The overall developments in world trade have been weak since the financial crisis, but the increasing protectionism accounts for only a small part of the weakness. However, the foreseen stagnation of trade liberalization is likely to slow economic growth globally in the near future.

The economic relations between the US and China are not limited to trade and interconnected supply chains, as financial flows and fixed asset investments play a key role and have been beneficial for both parties. The strong relations imply that the likelihood of a full-blown trade war between the two countries is low as the countries share common interests, and significant restrictions on trade would be harmful for both.

The evolving role of China’s export sector with its own brands and increasing self-sufficiency means that an increasingly higher share of value added will remain in the country. At the same time, China has been reluctant in opening up a number of sectors to international investment, and its changing growth model means that the country’s growth will benefit the outside world less than before. Hence, tensions between the US and China are likely to persist, partly due to the fact that the financial crisis weakened the growth prospects in the US, which will probably push the country to safeguard its own interests more actively than before.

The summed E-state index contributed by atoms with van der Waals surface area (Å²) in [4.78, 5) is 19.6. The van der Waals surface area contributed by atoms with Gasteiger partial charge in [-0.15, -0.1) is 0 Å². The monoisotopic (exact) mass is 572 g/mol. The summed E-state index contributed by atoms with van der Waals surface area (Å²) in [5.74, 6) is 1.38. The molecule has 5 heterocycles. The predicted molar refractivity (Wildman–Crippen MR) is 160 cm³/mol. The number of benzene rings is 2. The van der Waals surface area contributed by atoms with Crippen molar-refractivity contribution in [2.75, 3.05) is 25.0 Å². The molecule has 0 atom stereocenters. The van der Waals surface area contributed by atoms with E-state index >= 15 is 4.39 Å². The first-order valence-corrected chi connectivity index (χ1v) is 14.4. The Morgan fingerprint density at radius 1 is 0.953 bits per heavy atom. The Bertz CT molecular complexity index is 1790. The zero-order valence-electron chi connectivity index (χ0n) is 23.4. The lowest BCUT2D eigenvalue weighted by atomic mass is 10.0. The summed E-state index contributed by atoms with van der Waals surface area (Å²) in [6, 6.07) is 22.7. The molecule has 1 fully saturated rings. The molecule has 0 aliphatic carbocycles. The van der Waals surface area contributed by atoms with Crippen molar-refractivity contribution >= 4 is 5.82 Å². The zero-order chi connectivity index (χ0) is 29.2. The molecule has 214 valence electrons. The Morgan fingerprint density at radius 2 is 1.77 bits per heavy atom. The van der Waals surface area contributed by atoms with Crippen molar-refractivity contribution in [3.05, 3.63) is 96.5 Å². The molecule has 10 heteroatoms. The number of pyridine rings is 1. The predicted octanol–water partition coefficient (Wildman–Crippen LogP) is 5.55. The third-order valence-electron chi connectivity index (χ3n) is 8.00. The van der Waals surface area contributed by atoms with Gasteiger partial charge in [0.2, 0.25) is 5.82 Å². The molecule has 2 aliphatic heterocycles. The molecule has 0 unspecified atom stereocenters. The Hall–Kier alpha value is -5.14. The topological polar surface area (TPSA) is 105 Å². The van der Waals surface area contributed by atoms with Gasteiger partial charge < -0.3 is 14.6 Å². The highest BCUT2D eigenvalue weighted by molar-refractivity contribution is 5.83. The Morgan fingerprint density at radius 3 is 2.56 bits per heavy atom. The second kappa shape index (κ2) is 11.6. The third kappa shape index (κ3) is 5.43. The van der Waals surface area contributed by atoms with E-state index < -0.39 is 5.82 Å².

The US and China will play a key role when global trade policies are defined for the future. One of the key questions is whether the two countries can overcome their bilateral challenges, or whether it is possible that they will both try to concentrate on developing their own trade bloc.